The live auction stuff was more interesting to read about--again, I went home long before that shit started. One family offered their coastal Spanish villa for a week to the highest bidder; all you had to do was get to Spain. The wife reports that that little dilly went for around $2500. A tidy sum! No report as to what the hopefully brown Zune went for. I assume: one hundred million dollars. It was 8 gigs! You can almost fit a Built To Spill song on there.)
I met other people too, who were not Lemon Tarts or Social X-Rays, and whose teeth did not boil. One of those was the auctioneer. The wife introduced me to him, and he exclaimed, "Of course! I remember you from last year!"
"I thought you looked familiar!" I exclaimed. As I mentioned before, I've never gone to one of these events. There's no point in even trying to set this sort of thing right.
"He's high, right?" I whispered to the wife after he wandered off.
"I think so," she replied.
And I met someone else. I met a man . . . I wondered if I should even use his name here, because when you write a blog that is read by tens of people, you should be a little careful, you know? But then I realized that if that certain somebody has his own Wikipedia page, his personal info is already kind of out there, so what's the point? And so I can reveal this.
It TURNS OUT . . . that one of the wife's co-workers is dating a certain Mr. Garrett Wang, aka Ensign Harry Kim from the TV series "Star Trek: Voyager," possibly the least-loved entrant in the Star Trek franchise, although I have to say I'd watch it over "Enterprise," but I may have Scott Bakula issues after realizing partway through the run of "Quantum Leap" that that show was, in fact, insultingly horrible.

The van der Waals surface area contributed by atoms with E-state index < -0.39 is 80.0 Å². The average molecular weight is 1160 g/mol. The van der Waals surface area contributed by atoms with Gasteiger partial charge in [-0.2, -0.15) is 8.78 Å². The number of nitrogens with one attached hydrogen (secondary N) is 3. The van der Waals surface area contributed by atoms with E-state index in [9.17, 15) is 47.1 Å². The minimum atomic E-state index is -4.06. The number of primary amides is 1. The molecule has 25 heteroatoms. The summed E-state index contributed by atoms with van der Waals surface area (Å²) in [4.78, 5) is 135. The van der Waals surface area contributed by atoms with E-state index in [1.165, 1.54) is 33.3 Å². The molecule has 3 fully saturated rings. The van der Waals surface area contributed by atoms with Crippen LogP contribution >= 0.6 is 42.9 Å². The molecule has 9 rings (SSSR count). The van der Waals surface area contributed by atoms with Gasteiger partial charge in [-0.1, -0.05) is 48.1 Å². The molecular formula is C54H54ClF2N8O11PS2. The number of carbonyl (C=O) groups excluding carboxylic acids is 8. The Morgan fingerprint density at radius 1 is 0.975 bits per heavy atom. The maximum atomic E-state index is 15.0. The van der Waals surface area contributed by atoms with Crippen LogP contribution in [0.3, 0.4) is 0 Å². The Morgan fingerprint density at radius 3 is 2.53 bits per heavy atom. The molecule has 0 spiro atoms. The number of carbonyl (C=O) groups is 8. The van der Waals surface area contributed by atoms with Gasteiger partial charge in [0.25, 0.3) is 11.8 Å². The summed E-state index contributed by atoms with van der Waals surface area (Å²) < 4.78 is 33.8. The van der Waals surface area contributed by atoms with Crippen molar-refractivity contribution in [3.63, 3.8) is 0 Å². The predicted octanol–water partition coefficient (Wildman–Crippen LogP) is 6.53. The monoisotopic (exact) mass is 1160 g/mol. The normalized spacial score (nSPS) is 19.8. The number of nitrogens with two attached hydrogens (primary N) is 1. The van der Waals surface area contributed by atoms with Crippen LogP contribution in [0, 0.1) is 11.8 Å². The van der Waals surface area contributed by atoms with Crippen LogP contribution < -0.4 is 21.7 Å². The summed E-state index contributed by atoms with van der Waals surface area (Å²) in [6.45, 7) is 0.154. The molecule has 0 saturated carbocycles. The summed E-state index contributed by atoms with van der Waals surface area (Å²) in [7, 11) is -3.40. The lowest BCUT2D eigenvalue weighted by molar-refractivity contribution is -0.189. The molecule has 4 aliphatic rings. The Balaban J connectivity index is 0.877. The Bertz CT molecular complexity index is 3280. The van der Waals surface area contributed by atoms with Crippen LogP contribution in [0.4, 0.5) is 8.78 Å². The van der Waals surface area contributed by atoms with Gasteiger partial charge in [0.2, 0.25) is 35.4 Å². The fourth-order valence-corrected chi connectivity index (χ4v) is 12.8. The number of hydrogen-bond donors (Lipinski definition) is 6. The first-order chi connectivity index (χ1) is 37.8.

Anyway, as much as I wanted to give him the whole "DUDE YOU ARE HARRY KIM" business, I didn't have the heart; I just didn't want to be that guy. He seemed like a perfectly nice fellow, and I figured he had a long three hours or so of half-drunk dads strolling up to him asking if he ever got to fuck Jeri Ryan, so he didn't need any shit from me.
Besides, what could I say? How would he respond?
"DUDE YOU ARE HARRY KIM."
"So, Kate Mulgrew."
"Let's free-associate. Tell me how you feel when I say 'CHAK-O-TAY!' "
I think we could have been close. I really do. Or he might have been high.
Tuesday, 18 March
Erin Go BLARG
WOOOO! ST. PATRICK'S DAY! DID YOU GUYS RAGE?
With all due respect to the filthy Irish, fuck St. Patrick's Day (which the church had moved back to Saturday anyway, but nobody paid attention). It's Amateur Night, and I won't have any part of it, not even at the Bar That Shall Not Be Named; they even went and put Bushmill's shots on special for five bucks a go the whole night, and you know how many they sold? None.
No, instead they were overrun with yowling fucknecks and simpering harridans-in-waiting ordering shit like the repellent "Everybody's Irish:"
2 ounces Irish whiskey